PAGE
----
Skip to content

Shrine Club raffle winner receives a special edition 1964 Mustang

The vehicle has a 170-cubic-inch, 101 horsepower engine and is a three-speed manual with no power steering
Shrine car 1b
Connie Drew receives the keys to a special edition 1964 Player’s Mustang from Shrine Club member Scott Hughes on Oct. 18. Drew bought her winning ticket during a Moose Jaw Warriors game in early October. Photo by Jason G. Antonio

The Moose Jaw Shrine Club usually looks for interesting prizes to offer as part of its raffle contests, so its latest prize should certainly turn heads on the streets.

A rare 1964 Player’s special edition Mustang was parked in front of the organization’s clubhouse on Main Street North on Oct. 18, as the club presented the keys to lucky winner Connie Drew.

The vehicle is considered a special edition since an agreement was struck in the 1960s between the Ford Motor Company and the Player’s cigarette company to modify 15 Mustangs and given them a blue-and-white colour scheme similar to the cigarette company’s packages.

“It really shocked me (to win). I’m still shocked,” Drew said. “I’m sad I don’t know how to drive a standard.”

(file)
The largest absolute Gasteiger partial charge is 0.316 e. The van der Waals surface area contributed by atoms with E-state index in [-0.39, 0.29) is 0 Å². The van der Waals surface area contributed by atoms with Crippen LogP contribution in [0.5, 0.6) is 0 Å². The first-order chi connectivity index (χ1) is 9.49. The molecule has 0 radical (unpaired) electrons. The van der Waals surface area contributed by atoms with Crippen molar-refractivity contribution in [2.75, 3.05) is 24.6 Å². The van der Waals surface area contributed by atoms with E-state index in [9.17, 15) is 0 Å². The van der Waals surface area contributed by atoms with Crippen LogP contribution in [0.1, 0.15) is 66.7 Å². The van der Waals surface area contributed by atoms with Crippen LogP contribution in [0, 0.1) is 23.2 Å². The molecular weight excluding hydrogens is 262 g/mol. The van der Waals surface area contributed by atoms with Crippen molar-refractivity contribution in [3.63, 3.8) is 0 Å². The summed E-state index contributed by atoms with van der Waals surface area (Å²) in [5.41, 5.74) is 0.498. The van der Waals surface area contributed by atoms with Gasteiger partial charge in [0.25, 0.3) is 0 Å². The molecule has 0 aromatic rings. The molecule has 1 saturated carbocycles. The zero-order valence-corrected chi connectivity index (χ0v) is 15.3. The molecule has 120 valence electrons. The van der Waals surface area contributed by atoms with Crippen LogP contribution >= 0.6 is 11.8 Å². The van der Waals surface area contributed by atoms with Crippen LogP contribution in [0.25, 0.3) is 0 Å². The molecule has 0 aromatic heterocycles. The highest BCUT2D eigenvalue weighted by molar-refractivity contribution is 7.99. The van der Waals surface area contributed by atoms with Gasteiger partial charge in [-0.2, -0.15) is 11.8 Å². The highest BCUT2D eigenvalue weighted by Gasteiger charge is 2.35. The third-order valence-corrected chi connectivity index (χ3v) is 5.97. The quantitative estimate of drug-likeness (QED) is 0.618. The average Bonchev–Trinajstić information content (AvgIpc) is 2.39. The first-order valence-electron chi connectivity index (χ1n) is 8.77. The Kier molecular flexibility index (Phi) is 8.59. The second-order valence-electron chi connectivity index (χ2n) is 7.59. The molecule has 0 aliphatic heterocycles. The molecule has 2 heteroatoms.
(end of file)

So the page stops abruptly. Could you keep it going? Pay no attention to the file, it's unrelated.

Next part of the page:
Drew was at a Moose Jaw Warriors game recently when the Shriners were selling raffle tickets. She purchased a ticket, she explained, since she wanted to support the organization and its efforts to help the community and sick children.

Now that the car is Drew’s, she isn’t sure what she plans to do with it yet. Her father had to drive it home for her after the Shriners handed over the keys.

The raffle generated $41,900 for the club, explained raffle chair Aaron Ruston. After factoring in the cost to buy the vehicle, the club netted $21,000. Every penny will go toward children’s causes, supporting Shriner’s hospitals, and travel costs for sick kids.

This particular Mustang has an interesting history, said Ruston. The vehicle is originally from Manitoba. The owner’s brother bought it and moved the car to Moosomin, where it was eventually left to deteriorate. Then someone else bought it, tore out everything inside the vehicle, and restored it from front to back. It was officially restored in 2012.

This 1964 Player’s special edition Mustang was one of the first 1,000 Mustangs ever built by Ford, Ruston continued. It accumulated 63,000 miles (100,800 kilometres) after leaving the factory, while it has since accumulated 5,300 miles (8,480 kilometres) since it was restored.

The vehicle has a 170-cubic-inch, 101 horsepower engine and is a three-speed manual. It has no power steering, which means the driver has to crank the wheel while turning.

Another raffle could be coming soon, Ruston added. The club is looking for another car to offer as a prize, such as a 1960s Camaro or even a Barracuda, so stay tuned.